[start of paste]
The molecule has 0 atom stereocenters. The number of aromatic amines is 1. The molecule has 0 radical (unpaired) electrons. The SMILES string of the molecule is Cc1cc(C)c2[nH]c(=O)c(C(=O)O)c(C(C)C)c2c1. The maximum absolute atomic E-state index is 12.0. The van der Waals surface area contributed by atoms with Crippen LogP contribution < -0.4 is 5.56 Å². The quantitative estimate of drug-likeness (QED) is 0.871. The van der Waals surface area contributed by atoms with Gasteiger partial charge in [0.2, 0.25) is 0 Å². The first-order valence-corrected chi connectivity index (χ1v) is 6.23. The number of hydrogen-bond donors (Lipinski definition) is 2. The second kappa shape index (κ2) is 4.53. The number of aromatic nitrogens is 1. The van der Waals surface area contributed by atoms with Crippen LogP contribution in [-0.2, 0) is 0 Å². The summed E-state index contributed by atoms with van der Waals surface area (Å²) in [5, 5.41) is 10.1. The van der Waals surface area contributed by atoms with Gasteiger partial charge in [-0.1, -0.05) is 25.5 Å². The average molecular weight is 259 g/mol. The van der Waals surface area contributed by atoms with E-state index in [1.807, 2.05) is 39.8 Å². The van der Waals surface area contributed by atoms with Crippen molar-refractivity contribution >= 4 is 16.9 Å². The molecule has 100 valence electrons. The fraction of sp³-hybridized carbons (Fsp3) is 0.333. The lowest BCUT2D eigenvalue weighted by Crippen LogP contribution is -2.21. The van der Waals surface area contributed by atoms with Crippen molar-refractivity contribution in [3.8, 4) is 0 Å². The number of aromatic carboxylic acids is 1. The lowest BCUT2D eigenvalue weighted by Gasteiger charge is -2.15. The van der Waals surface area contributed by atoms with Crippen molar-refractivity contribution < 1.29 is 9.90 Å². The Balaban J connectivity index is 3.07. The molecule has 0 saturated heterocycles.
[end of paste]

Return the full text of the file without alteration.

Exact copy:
The molecule has 0 atom stereocenters. The number of aromatic amines is 1. The molecule has 0 radical (unpaired) electrons. The SMILES string of the molecule is Cc1cc(C)c2[nH]c(=O)c(C(=O)O)c(C(C)C)c2c1. The maximum absolute atomic E-state index is 12.0. The van der Waals surface area contributed by atoms with Crippen LogP contribution < -0.4 is 5.56 Å². The quantitative estimate of drug-likeness (QED) is 0.871. The van der Waals surface area contributed by atoms with Gasteiger partial charge in [0.2, 0.25) is 0 Å². The first-order valence-corrected chi connectivity index (χ1v) is 6.23. The number of hydrogen-bond donors (Lipinski definition) is 2. The second kappa shape index (κ2) is 4.53. The number of aromatic nitrogens is 1. The van der Waals surface area contributed by atoms with Crippen LogP contribution in [-0.2, 0) is 0 Å². The summed E-state index contributed by atoms with van der Waals surface area (Å²) in [5, 5.41) is 10.1. The van der Waals surface area contributed by atoms with Gasteiger partial charge in [-0.1, -0.05) is 25.5 Å². The average molecular weight is 259 g/mol. The van der Waals surface area contributed by atoms with E-state index in [1.807, 2.05) is 39.8 Å². The van der Waals surface area contributed by atoms with Crippen molar-refractivity contribution >= 4 is 16.9 Å². The molecule has 100 valence electrons. The fraction of sp³-hybridized carbons (Fsp3) is 0.333. The lowest BCUT2D eigenvalue weighted by Crippen LogP contribution is -2.21. The van der Waals surface area contributed by atoms with Crippen molar-refractivity contribution in [3.8, 4) is 0 Å². The number of aromatic carboxylic acids is 1. The lowest BCUT2D eigenvalue weighted by Gasteiger charge is -2.15. The van der Waals surface area contributed by atoms with Crippen molar-refractivity contribution < 1.29 is 9.90 Å². The Balaban J connectivity index is 3.07. The molecule has 0 saturated heterocycles.